Yet Another Lesson About Dealing with Your Parents

This month, the Lady of the Manners is going to go over a topic she’s *sure* she’s talked about in the past, but has been receiving quite the flurry of mail about, mostly from her younger readers. Such heartfelt letters that the Lady of the Manners must address the question again, because she really does want to help those younger readers free themselves from turmoil and worry.

What is the burning issue these younger Goths are troubled over? Some of them are trying to deal with the harsh burden of parental disapproval, poor dears. “My parents won’t let me be a Goth!” they cry. The Lady of the Manners feels for them, she really does.

One suggestion the Lady of the Manners has for these fledgling Goths (The Lady of the Manners is going to try very hard not to refer to them as ”˜baby bats’ or ”˜babygoths’, since she has also gotten mail asking that she not do that any more) is entirely dependant on how well they think they can keep their temper. Why? Because the Lady of the Manners is going to suggest something shocking and novel; talking to your parents. (Of course, if your yearnings to be a Goth stems from wanting to annoy your parents, get a reaction from them, and look as shocking as possible, then the Lady of the Manners really can’t help you.)
Yes, talk to your parents. Ask them *why* they’re opposed to your being a Goth. Do they think it’s a cult? (It’s not.) Do they think it will lead you to becoming a Satanist? (It probably won’t.) Do they object to you ”˜dressing funny’, or are worried about any negative attention your attire might subject you to?

The last is a valid concern, actually. Yes, the Lady of the Manners goes on and on and on about this, but it’s true. Dressing differently from others will cause people to single you out, make comments, and perhaps give you less-than-pleasant attention. This is where you need to keep your temper. If you can calmly explain to your parents that you are aware of all that, but that you promise to be polite and courteous when dealing with negative attention, you might be able to allay their fears about it.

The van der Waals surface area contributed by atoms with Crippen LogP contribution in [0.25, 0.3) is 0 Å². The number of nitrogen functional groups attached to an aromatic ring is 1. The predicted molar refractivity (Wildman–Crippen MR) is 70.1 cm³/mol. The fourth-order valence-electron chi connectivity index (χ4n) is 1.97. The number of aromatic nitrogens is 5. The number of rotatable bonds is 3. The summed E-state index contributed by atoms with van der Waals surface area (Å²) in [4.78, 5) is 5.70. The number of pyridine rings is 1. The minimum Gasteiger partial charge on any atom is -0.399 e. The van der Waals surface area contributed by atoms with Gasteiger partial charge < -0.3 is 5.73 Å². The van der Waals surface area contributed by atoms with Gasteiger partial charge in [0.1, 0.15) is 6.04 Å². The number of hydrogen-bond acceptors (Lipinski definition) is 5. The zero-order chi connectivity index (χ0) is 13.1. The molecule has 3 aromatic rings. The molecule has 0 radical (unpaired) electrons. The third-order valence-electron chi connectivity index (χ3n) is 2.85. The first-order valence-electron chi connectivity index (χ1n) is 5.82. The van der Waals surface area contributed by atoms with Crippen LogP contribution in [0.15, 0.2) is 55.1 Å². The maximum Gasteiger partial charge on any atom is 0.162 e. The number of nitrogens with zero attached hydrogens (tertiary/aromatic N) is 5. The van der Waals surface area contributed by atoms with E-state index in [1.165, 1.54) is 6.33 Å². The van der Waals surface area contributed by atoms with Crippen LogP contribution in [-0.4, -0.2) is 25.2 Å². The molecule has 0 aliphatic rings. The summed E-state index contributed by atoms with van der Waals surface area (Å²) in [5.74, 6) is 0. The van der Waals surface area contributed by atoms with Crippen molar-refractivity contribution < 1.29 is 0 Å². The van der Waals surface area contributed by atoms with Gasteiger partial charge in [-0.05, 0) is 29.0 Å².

One tactic that worked for the Lady of the Manners when she was a fledgling Person In Black was promising to get good grades, in return for leniency about her clothing choices. Getting straight As meant the Lady of the Manners was allowed to dye her hair an unnatural color or buy a pair of pointy-toe buckle boots. Good grades can be a powerful bargaining tool with parents, if you can follow through on your half of the deal.

Another suggestion is to point out to your parents how much money could potentially be saved if they let you pick out clothes you like at the local thrift stores. Of course, you will have more success with this plea if you keep your fashion choices to the slightly more formal side of the Gothic look, as opposed to corsets, PVC, and bondage-themed jewelry. Most parents are perfectly willing to call all black clothing “respectable”, as long as it looks tidy and well pulled together.

Another reason to talk to your parents is to find out what misconceptions they might have about Goth. Oftentimes, your parents are saying “no” because they believe the rather inaccurate and sensational things the media has to say about the Gothic subculture. Admittedly, finding information on Goth that doesn’t make us all out to be morbid, depressed, death-obsessed psychos is a bit difficult. Try and stress the historical and literary roots of the Gothic subculture; also use parent-friendly examples such as Edward Gorey, Tim Burton movies, and the Addams Family. (If the Lady of the Manners might indulge in a brief moment of shameless self-promotion, show your parents the Gothic Charm School website and encourage them to read it. The Lady of the Manners has gotten a fair amount of letters from parents, most of which thank the Lady of the Manners for ”˜explaining this whole Goth thing’ in a way that reassures them.)

But what if you’ve tried all these tactics, and your parents still say no? The Lady of the Manners hates to break it to you, but at that point you’re out of luck. As galling as it may seem, if you’re living at home, you have to abide by your parents’ rules. Yes, you could sneak your gothy clothes and makeup to school with you, change there, and change back before heading home, but then you run the risk of your parents catching you and reading you the riot act or worse. The Lady of the Manners personally wouldn’t recommend such a course of action, but knows people who did so with success when they were fledgling Goths.

While the Lady of the Manners is sure that all of the younger readers who wrote to her about this were hoping for advice other than ”˜talk to your parents’, but she really does believe that is the best possible thing to do. You never know, the mere act of talking to them about your interests might reassure them enough to stop them from freaking out at you quite as much.

With that, the Lady of the Manners is going to go off and call her own parents, who have always been amazingly tolerant of her eccentric wardrobe and lifestyle, and never once thought that she was about to join a strange and satanic cult.

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